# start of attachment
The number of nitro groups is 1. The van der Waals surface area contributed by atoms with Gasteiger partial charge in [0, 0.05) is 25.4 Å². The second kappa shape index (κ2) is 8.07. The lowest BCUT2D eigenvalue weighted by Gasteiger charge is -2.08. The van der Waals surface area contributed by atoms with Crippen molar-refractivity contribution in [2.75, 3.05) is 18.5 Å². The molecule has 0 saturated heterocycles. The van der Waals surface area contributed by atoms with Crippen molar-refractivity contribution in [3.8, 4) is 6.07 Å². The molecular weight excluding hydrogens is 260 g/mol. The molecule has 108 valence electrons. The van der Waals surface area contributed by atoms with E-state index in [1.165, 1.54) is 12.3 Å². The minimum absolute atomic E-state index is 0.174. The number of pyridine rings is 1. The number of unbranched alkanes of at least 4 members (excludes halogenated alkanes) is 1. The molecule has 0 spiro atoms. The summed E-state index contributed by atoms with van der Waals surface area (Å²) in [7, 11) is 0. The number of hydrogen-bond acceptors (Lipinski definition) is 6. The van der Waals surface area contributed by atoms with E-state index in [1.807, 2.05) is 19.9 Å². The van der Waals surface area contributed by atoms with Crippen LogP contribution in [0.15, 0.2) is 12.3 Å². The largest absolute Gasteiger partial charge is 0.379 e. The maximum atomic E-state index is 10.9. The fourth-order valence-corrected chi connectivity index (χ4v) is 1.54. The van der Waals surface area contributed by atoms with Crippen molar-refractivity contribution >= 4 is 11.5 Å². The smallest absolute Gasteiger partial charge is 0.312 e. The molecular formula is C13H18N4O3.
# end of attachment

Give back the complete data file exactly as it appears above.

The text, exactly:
The number of nitro groups is 1. The van der Waals surface area contributed by atoms with Gasteiger partial charge in [0, 0.05) is 25.4 Å². The second kappa shape index (κ2) is 8.07. The lowest BCUT2D eigenvalue weighted by Gasteiger charge is -2.08. The van der Waals surface area contributed by atoms with Crippen molar-refractivity contribution in [2.75, 3.05) is 18.5 Å². The molecule has 0 saturated heterocycles. The van der Waals surface area contributed by atoms with Crippen molar-refractivity contribution in [3.8, 4) is 6.07 Å². The molecular weight excluding hydrogens is 260 g/mol. The molecule has 108 valence electrons. The van der Waals surface area contributed by atoms with E-state index in [1.165, 1.54) is 12.3 Å². The minimum absolute atomic E-state index is 0.174. The number of pyridine rings is 1. The number of unbranched alkanes of at least 4 members (excludes halogenated alkanes) is 1. The molecule has 0 spiro atoms. The summed E-state index contributed by atoms with van der Waals surface area (Å²) in [7, 11) is 0. The number of hydrogen-bond acceptors (Lipinski definition) is 6. The van der Waals surface area contributed by atoms with E-state index in [1.807, 2.05) is 19.9 Å². The van der Waals surface area contributed by atoms with Crippen LogP contribution in [0.15, 0.2) is 12.3 Å². The largest absolute Gasteiger partial charge is 0.379 e. The maximum atomic E-state index is 10.9. The fourth-order valence-corrected chi connectivity index (χ4v) is 1.54. The van der Waals surface area contributed by atoms with Crippen molar-refractivity contribution >= 4 is 11.5 Å². The smallest absolute Gasteiger partial charge is 0.312 e. The molecular formula is C13H18N4O3.